How do you differentiate a brand in a saturated market?
Role/Skills Used: Creative Direction, Web Design, UI/UX, Project Management, Content Management (using Concrete5), Wireframing
Who I worked with: Writers // Front-End Developers // Photographers // Videographers (Vimeo)
OMG Foodie was an online guide to delicious eats for food lovers in NYC. Every week the team published a feature on a restaurant in NYC. Each weekly feature included photos of the restaurant, an interview video with the owner and footage showing select dishes, an article by one of the staff writers detailing their experience and additional information - hours, address, recommendations.
As the Lead Designer, I steered the direction for the overall branding and tone used across the different products we made. Whether it was an event we were hosting, social media post or website -- the tone we strived to project was fun and energetic. To create a consistent visual presence across print and web I created a style guide.
I worked with the videographers to capture, cut and edit the videos like this one of Di Fara’s Pizza you see.
The third screenshot shows a sliver of what the style guide included - font sizes and typography, color palette, guidance on how the images should be photographed, and quirky ways to incorporate the signature 'bitten cookie' used in our logo (the social media icons).
As an online guide, the real fun came when it was time to build a home for all this content. We wanted to design a website that was engaging and really gave users the kind of information they expected from a restaurant recommendation website. The homepage included a carousel, which cycled through the last four featured articles. The 'Personal Spotlight' was our way to showcase someone in the food industry. Whether it was the restaurant owner, chef, founder - they are the heart & soul of these wonderful eateries. This screenshot shows Spencer Rubin, Founder of Melt Shop, your go-to for amazing grilled cheese sandwiches. As the user scrolled down, they were greeted with a small taste of the restaurants we had featured. (These nine articles were automatically selected based on views.)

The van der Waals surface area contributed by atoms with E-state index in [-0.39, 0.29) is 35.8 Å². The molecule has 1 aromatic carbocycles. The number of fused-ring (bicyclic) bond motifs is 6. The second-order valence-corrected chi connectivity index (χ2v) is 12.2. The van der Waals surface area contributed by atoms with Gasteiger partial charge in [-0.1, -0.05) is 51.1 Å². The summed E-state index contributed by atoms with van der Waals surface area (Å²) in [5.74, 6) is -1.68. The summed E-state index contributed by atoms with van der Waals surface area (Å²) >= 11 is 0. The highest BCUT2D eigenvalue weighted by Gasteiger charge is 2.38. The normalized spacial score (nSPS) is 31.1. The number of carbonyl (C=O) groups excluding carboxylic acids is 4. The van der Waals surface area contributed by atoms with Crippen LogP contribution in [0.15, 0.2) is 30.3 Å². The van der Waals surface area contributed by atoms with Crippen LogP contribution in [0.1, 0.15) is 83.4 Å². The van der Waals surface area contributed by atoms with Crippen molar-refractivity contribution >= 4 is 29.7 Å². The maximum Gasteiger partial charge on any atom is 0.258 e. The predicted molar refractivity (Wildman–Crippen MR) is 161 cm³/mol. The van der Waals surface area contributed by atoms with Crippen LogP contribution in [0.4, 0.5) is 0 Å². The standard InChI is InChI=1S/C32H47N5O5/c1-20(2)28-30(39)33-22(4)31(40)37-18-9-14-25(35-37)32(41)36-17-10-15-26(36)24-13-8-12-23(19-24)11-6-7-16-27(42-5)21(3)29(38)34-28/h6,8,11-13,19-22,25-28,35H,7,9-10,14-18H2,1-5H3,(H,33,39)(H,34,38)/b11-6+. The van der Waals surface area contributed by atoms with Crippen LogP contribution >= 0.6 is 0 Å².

Diving into the meat of the website -- Each featured restaurant followed a template, as seen in the Di Fara example. I designed the top part of the page to include all the important info users were seeking -- What kind of food is it? How much can I expect to spend? Recommendations? And of course, does the food look good enough to make me hungry? We included all this info in a section I called the 'Quickdraw.' If the user was engaged enough and wanted more info, they'd continue down the page to find an vibrant article from our talented writers, detailing their experience when they visited. Tips were a must for every article so our users could get the most out of their visit. (For example, did you know that there's a hidden bar inside Crif Dogs called Please Don't Tell?) To balance all the text in the article, we featured select photos in the right hand column. The location, and hours were conveniently located above the images. And what good is food, if you just keep it to yourself? We included social media sharing buttons and the Facebook Comments Plugin for users to spread the love.
Di Fara Pizza
Source – https://vimeo.com/52046544